Cobb said Van Woerkom also said that if schools are prevented from having the final say on student newspaper content, schools might get rid of the newspaper altogether. Cobb said Van Woerkom does not want to see that possibility occur because he believes the student newspaper is a valuable teaching tool for students.

“Some school districts will say, ‘We’re paying for [the newspaper] and we don’t have any control anymore, [so] maybe we’ll just forget about it,’” Cobb said.

Cobb said he does not know if Van Woerkom would support the legislation if his concerns were addressed, but said his office will be working with Switalski’s on the bill’s wording. Cobb added that he does not know when changes will be made to the bill because Kuipers opposes it and does not seem to be in a rush to move it forward, Cobb said.

Kuipers’ press secretary did not return calls seeking comment.

Olman, who expressed disappointment with the hearing, said support needed to come from Republican Senators for it to pass. Olman also said she believed the committee was opposed to the bill prior to the hearing.

However, Olman said she will not give up on the bill.

“We need major help [to garner additional support for the bill],” Olman said. “I will not give up the fight for First Amendment rights for all citizens. None of us can. We have work to do.”

Comment said that though no progress was made on the bill, the hearing was a success because it involved a “lively” debate.

“We felt that our voice and the voice of students were heard,” Comment said. “Switalski looks at [the hearing] as a victory, one battle in the war. Our point was definitely made: to expand [students’] First Amendment rights while [still] maintaining supervision.”

Jack Dvorak, director of the High School Journalism Institute at Indiana University, said anti-Hazelwood bills are being introduced to address the lawsuits students have filed against the schools that have censored them.

“Some recent [high school censorship] court cases have contributed to a concern [among student press advocates],” Dvorak said. “Since most people in schools—administrators, teachers and students alike—are interested in avoiding long [legal] battles, it makes sense to develop state statutes that allow for student freedom of expression in schools.”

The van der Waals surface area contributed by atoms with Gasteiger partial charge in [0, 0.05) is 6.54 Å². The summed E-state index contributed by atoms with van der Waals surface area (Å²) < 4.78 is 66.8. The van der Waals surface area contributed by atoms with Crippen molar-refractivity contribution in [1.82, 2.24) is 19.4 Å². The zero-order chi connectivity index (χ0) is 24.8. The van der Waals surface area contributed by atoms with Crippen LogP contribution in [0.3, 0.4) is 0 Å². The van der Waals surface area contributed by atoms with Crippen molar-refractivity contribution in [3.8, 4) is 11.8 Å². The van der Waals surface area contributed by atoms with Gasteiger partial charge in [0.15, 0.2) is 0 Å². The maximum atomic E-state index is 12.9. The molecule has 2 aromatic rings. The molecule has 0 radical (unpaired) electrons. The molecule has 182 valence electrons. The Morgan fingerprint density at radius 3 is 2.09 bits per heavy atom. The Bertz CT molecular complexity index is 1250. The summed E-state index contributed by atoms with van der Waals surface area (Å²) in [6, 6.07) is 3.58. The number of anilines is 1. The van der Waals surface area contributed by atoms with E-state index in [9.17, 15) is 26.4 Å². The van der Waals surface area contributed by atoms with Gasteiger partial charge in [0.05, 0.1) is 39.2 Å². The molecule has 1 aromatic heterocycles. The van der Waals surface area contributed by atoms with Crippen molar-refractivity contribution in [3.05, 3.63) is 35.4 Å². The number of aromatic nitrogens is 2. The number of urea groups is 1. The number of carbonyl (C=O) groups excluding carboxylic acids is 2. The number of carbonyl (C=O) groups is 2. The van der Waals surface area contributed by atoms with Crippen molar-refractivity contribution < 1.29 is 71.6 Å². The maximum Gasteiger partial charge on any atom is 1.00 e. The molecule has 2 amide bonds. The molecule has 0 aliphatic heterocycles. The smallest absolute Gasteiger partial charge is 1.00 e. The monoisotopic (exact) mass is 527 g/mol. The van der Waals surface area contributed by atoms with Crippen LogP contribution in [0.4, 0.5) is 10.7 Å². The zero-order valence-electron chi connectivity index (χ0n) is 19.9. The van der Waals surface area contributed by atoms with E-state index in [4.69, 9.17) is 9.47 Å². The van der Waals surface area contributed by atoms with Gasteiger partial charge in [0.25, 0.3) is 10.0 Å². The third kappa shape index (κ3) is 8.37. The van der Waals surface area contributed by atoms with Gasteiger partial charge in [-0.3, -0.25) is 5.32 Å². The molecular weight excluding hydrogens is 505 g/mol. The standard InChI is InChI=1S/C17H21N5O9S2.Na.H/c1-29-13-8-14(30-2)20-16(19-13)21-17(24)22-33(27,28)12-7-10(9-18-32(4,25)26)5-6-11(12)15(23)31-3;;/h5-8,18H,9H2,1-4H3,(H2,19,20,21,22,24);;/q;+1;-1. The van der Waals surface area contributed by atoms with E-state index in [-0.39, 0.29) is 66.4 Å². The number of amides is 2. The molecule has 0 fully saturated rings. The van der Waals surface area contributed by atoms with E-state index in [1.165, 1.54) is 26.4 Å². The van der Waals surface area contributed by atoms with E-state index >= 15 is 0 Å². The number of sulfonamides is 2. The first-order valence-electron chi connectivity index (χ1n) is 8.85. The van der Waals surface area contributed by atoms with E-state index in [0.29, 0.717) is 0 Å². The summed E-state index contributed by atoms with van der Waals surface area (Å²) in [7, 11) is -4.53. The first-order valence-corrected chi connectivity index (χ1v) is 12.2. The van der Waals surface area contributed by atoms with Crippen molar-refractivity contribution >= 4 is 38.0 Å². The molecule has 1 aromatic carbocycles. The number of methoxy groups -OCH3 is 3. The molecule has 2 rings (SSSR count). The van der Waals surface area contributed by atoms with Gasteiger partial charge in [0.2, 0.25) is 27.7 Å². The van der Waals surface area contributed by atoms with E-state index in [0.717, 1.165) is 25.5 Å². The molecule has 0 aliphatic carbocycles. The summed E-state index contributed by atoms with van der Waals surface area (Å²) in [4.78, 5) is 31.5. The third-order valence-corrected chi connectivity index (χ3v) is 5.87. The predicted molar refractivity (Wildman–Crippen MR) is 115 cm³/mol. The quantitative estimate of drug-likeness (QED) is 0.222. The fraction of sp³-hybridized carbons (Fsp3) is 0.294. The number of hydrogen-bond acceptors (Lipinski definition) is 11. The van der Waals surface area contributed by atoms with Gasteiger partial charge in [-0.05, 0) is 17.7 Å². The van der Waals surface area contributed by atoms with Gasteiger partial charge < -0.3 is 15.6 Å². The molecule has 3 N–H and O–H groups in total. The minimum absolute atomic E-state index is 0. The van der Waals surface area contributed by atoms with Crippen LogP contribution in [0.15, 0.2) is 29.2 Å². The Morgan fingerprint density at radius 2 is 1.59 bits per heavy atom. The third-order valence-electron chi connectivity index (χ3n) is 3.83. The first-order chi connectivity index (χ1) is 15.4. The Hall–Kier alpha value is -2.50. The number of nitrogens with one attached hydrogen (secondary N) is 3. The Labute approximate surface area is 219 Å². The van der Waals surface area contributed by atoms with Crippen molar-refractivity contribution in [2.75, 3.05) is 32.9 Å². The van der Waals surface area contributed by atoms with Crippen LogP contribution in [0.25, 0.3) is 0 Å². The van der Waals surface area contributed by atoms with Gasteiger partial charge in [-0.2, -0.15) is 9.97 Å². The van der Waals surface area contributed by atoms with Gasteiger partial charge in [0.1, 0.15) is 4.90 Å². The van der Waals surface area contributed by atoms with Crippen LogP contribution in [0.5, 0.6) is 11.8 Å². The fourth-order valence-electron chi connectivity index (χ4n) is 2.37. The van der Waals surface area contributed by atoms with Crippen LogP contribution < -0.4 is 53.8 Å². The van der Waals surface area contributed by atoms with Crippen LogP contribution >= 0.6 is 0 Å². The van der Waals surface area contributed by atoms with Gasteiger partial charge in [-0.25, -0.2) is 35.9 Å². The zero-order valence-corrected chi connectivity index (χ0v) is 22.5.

Dvorak called the introduction of anti-Hazelwood legislation a “political” issue, noting Indiana’s two failed attempts at getting such legislation passed.

Jeff Browne, director of student media at Colorado State University and the former executive director of the Colorado High School Press Association, said the standards in Hazelwood and Fraser should never be used as standards for student press. Browne said Tinker—the standard applied in anti-Hazelwood laws—gives the “benefit of the doubt” to students by allowing them to express themselves freely in the press. Colorado is one of six states that has passed anti-Hazelwood legislation; the others are Arkansas, California, Iowa, Kansas and Massachusetts.

“The [Hazelwood and Fraser] standards don’t concede that student journalists have the ability to form legitimate opinions or that those opinions can be presented in a mature and thoughtful manner,” Browne said. “They assume that administrators can best decide what students read, write, and, ultimately, think. If journalism is included as a legitimate course of study in [a] school, to allow anything other than full First Amendment freedoms is an abrogation of the school’s purported curriculum.”

The National Scholastic Press Association’s executive director, Tom Rolnicki, agreed, saying that Tinker provides “a workable standard for students to understand and abide by as they publish.”

Vanessa Shelton, director of Scholastic Journalism Programs at the University of Iowa, called anti-Hazelwood legislation “a major step” in aiding students in becoming active members in a democratic society.

“School administrators and boards are overwhelmed already with a myriad of responsibilities. It should be a welcomed relief [to not take] on prior review and [let] students take responsibility for their work—as they do with most of their school work,” Shelton said. “Tinker allows students to be the best that they can be by exercising their senses of responsibility as citizens, without fear of reprimand.”


Hazelwood School District, Michigan, Pennsylvania, reports, Spring 2005, Vermont